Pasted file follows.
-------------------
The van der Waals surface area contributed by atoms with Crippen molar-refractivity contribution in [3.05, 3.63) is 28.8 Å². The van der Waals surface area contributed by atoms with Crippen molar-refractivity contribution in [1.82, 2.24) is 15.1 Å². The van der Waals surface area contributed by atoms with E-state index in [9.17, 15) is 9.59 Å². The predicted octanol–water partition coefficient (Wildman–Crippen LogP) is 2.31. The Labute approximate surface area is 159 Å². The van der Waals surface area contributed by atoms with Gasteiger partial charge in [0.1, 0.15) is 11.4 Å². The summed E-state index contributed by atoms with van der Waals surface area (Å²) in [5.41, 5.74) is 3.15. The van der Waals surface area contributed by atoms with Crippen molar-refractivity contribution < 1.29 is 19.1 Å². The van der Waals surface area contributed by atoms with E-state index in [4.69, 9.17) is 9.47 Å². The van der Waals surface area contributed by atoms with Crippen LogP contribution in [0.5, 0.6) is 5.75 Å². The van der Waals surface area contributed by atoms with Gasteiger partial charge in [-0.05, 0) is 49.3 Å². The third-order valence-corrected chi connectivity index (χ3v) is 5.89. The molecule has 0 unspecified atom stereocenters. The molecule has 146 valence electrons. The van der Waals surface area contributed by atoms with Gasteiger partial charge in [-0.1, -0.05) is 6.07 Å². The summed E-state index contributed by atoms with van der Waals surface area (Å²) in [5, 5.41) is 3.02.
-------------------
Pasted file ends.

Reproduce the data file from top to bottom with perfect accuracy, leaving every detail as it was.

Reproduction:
The van der Waals surface area contributed by atoms with Crippen molar-refractivity contribution in [3.05, 3.63) is 28.8 Å². The van der Waals surface area contributed by atoms with Crippen molar-refractivity contribution in [1.82, 2.24) is 15.1 Å². The van der Waals surface area contributed by atoms with E-state index in [9.17, 15) is 9.59 Å². The predicted octanol–water partition coefficient (Wildman–Crippen LogP) is 2.31. The Labute approximate surface area is 159 Å². The van der Waals surface area contributed by atoms with Gasteiger partial charge in [0.1, 0.15) is 11.4 Å². The summed E-state index contributed by atoms with van der Waals surface area (Å²) in [5.41, 5.74) is 3.15. The van der Waals surface area contributed by atoms with Crippen molar-refractivity contribution < 1.29 is 19.1 Å². The van der Waals surface area contributed by atoms with E-state index in [4.69, 9.17) is 9.47 Å². The van der Waals surface area contributed by atoms with Crippen LogP contribution in [0.5, 0.6) is 5.75 Å². The van der Waals surface area contributed by atoms with Gasteiger partial charge in [-0.05, 0) is 49.3 Å². The third-order valence-corrected chi connectivity index (χ3v) is 5.89. The molecule has 0 unspecified atom stereocenters. The molecule has 146 valence electrons. The van der Waals surface area contributed by atoms with Gasteiger partial charge in [-0.1, -0.05) is 6.07 Å². The summed E-state index contributed by atoms with van der Waals surface area (Å²) in [5, 5.41) is 3.02.